'This is Worse' than 2015: Northwest Weather
by Rocky Barker
"There is a way to avoid it but we're not doing those things"
BOISE -- Salmon in the Columbia, Snake and even Salmon rivers are swimming into lethally hot waters that are at even higher temperatures than when nearly all of the Columbia and Snake sockeye died in 2015.
"This is worse," said Lisa Crozier, a research biologist for NOAA Fisheries in Seattle.
That's because the water temperatures in 2015 of 68 degrees and hotter came a little later in the summer. The unprecedented extreme heat in the Pacific Northwest, combined with low river flows, drove the river temperatures into the 70s earlier this week, threatening not only sockeye, but other migrating salmon and steelhead in the rivers.
Temperatures in the Snake River reached 74 degrees, and even the upper Salmon River warmed to 75, said Eric Johnson, a research biologist for the Idaho Department of Fish and Game. Salmon begin to die when water temperatures reach 68.
TRUCK AND HAUL SOCKEYE
Fish and Game biologists are preparing to collect sockeye from below Lower Granite Dam -- the final dam on the Snake River near Lewiston -- and truck them to the Eagle Hatchery, the headquarters of the successful captive rearing program, which prevented endangered sockeye from going extinct in the 1990s and 2000s.
The agency was able to save 35 Snake River sockeye by trucking in 2015. Another 56 sockeye made the perilous trip to Redfish Lake on their own. Biologists had counted 4,000 sockeye that year at the Columbia River's Bonneville Dam. Hundreds of thousands of sockeye headed for the upper Columbia also died in 2015.
Forecasters predict that excessive heat will continue throughout the Pacific Northwest through July 12 this year, forcing salmon to suffer through an extraordinarily long, hot migration period.
"Currently, we are planning to continue trap and haul operations through July 23," said John Powell, a research biologist for Idaho Fish and Game. "This end date may need extended depending on the extent of migratory delays through the Columbia and Snake rivers downstream of Lower Granite Dam."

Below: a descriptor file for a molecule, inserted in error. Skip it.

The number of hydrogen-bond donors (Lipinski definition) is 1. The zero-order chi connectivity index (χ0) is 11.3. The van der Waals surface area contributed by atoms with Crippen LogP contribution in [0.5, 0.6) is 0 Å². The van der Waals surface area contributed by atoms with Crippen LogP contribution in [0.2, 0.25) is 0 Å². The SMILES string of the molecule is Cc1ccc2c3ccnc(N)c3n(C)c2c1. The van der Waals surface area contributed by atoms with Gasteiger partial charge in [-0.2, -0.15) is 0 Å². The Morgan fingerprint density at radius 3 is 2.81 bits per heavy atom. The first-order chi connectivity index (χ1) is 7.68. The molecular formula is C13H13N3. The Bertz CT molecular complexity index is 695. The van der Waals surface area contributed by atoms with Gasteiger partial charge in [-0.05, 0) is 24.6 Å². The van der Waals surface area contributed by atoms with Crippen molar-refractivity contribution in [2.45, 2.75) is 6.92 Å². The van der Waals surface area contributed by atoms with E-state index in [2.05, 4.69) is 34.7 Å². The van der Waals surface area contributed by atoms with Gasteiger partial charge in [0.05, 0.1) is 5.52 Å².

So far this year about a third of the expected 1,200 to 1,300 Snake River sockeye expected at Bonneville Dam on the lower Columbia have already passed. They have to cross seven more dams before they return to the Sawtooth Valley -- nearly 900 miles away and 6,500 feet above sea level.
Most years, more than 50 percent survive their early life in Redfish Lake, migrate to the Pacific as juveniles and spend two years in the ocean, and then return to spawn.
HOT WATER AND DAMS
Crozier said collecting and trucking sockeye and other salmon will have to become routine as temperatures continue to rise.
Crozier is one of the co-authors of a report released earlier this year that said Columbia and Snake salmon and steelhead could go extinct by the end of the century because of rapid human-caused climate change. Salmon face threats from warming temperatures throughout their life cycle in both the Pacific habitat and inland areas.
"There is a way to avoid it but we're not doing those things," Crozier said.
In Washington, a state board reported Monday that it will exercise the Washington State Department of Ecology's authority to act against federal dam operators to reduce water pollution. The Washington Pollution Control Hearings Board said it will require the U.S. Army Corps to operate dams and reservoirs to comply with the state's stricter new standards, The Seattle Times reported.
The water temperature is just another issue adding to the controversy over the effort to remove the four dams on the lower Snake River in Washington state to try to prevent the extinction of salmon and steelhead. Some models show that a free-flowing lower Snake River would be within temperature limits.
Overall, the ongoing heat wave across the Northwest has increased awareness about the effects of climate change, Crozier said, but it's tougher for the salmon.
"They don't have air conditioners," she said.
Count the Fish, 1977-2014, Salmon Recovery Effortsby GAO
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